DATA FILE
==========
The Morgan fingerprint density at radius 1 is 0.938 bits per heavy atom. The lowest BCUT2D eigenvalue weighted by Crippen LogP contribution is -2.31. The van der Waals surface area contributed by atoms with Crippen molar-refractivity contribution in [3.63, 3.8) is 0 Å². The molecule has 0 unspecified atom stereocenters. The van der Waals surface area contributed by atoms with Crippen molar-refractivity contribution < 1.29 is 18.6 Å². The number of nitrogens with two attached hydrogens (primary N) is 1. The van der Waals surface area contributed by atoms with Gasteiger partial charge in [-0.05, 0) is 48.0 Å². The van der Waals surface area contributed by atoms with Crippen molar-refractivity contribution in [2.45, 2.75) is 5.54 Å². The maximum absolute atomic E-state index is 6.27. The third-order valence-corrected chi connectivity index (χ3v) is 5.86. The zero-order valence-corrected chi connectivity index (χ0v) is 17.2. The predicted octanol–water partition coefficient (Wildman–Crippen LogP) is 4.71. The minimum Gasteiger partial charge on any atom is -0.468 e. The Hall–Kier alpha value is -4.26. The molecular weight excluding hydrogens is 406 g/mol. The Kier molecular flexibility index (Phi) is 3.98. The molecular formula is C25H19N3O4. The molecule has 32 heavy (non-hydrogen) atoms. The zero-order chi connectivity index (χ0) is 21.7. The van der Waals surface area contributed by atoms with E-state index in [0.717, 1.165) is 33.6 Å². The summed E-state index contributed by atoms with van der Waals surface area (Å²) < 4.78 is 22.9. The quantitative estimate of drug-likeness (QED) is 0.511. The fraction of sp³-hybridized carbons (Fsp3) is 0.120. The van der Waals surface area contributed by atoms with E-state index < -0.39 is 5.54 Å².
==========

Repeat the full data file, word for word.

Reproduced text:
The Morgan fingerprint density at radius 1 is 0.938 bits per heavy atom. The lowest BCUT2D eigenvalue weighted by Crippen LogP contribution is -2.31. The van der Waals surface area contributed by atoms with Crippen molar-refractivity contribution in [3.63, 3.8) is 0 Å². The molecule has 0 unspecified atom stereocenters. The van der Waals surface area contributed by atoms with Crippen molar-refractivity contribution < 1.29 is 18.6 Å². The number of nitrogens with two attached hydrogens (primary N) is 1. The van der Waals surface area contributed by atoms with Gasteiger partial charge in [-0.05, 0) is 48.0 Å². The van der Waals surface area contributed by atoms with Crippen molar-refractivity contribution in [2.45, 2.75) is 5.54 Å². The maximum absolute atomic E-state index is 6.27. The third-order valence-corrected chi connectivity index (χ3v) is 5.86. The zero-order valence-corrected chi connectivity index (χ0v) is 17.2. The predicted octanol–water partition coefficient (Wildman–Crippen LogP) is 4.71. The minimum Gasteiger partial charge on any atom is -0.468 e. The Hall–Kier alpha value is -4.26. The molecular weight excluding hydrogens is 406 g/mol. The Kier molecular flexibility index (Phi) is 3.98. The molecular formula is C25H19N3O4. The molecule has 32 heavy (non-hydrogen) atoms. The zero-order chi connectivity index (χ0) is 21.7. The van der Waals surface area contributed by atoms with E-state index in [0.717, 1.165) is 33.6 Å². The summed E-state index contributed by atoms with van der Waals surface area (Å²) < 4.78 is 22.9. The quantitative estimate of drug-likeness (QED) is 0.511. The fraction of sp³-hybridized carbons (Fsp3) is 0.120. The van der Waals surface area contributed by atoms with E-state index < -0.39 is 5.54 Å².